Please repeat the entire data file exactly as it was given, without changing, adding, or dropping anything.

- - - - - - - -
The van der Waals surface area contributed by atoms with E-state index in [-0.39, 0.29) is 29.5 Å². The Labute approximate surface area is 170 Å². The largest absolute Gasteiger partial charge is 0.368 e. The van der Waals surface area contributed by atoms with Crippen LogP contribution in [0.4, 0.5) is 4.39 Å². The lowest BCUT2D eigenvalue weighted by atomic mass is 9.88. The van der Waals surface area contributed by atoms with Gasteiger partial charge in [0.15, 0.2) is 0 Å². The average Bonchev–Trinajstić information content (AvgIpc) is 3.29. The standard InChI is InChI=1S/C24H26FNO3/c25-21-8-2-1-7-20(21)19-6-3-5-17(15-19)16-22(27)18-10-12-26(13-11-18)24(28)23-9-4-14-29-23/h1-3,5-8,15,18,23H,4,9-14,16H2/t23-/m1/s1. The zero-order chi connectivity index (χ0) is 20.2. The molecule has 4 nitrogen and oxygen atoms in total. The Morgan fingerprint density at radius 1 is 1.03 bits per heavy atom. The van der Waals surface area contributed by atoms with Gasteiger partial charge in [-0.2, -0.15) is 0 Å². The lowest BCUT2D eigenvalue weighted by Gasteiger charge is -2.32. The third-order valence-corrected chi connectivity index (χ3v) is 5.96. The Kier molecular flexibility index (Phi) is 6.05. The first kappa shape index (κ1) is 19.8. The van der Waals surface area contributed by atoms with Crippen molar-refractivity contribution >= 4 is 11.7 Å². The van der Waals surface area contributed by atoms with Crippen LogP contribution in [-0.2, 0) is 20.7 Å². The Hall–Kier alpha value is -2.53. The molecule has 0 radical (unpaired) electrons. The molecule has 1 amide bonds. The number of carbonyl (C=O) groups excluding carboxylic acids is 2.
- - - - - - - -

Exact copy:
The van der Waals surface area contributed by atoms with E-state index in [-0.39, 0.29) is 29.5 Å². The Labute approximate surface area is 170 Å². The largest absolute Gasteiger partial charge is 0.368 e. The van der Waals surface area contributed by atoms with Crippen LogP contribution in [0.4, 0.5) is 4.39 Å². The lowest BCUT2D eigenvalue weighted by atomic mass is 9.88. The van der Waals surface area contributed by atoms with Gasteiger partial charge in [0.15, 0.2) is 0 Å². The average Bonchev–Trinajstić information content (AvgIpc) is 3.29. The standard InChI is InChI=1S/C24H26FNO3/c25-21-8-2-1-7-20(21)19-6-3-5-17(15-19)16-22(27)18-10-12-26(13-11-18)24(28)23-9-4-14-29-23/h1-3,5-8,15,18,23H,4,9-14,16H2/t23-/m1/s1. The zero-order chi connectivity index (χ0) is 20.2. The molecule has 4 nitrogen and oxygen atoms in total. The Morgan fingerprint density at radius 1 is 1.03 bits per heavy atom. The van der Waals surface area contributed by atoms with Gasteiger partial charge in [-0.2, -0.15) is 0 Å². The lowest BCUT2D eigenvalue weighted by Gasteiger charge is -2.32. The third-order valence-corrected chi connectivity index (χ3v) is 5.96. The Kier molecular flexibility index (Phi) is 6.05. The first kappa shape index (κ1) is 19.8. The van der Waals surface area contributed by atoms with Crippen molar-refractivity contribution >= 4 is 11.7 Å². The van der Waals surface area contributed by atoms with Crippen LogP contribution in [-0.2, 0) is 20.7 Å². The Hall–Kier alpha value is -2.53. The molecule has 0 radical (unpaired) electrons. The molecule has 1 amide bonds. The number of carbonyl (C=O) groups excluding carboxylic acids is 2.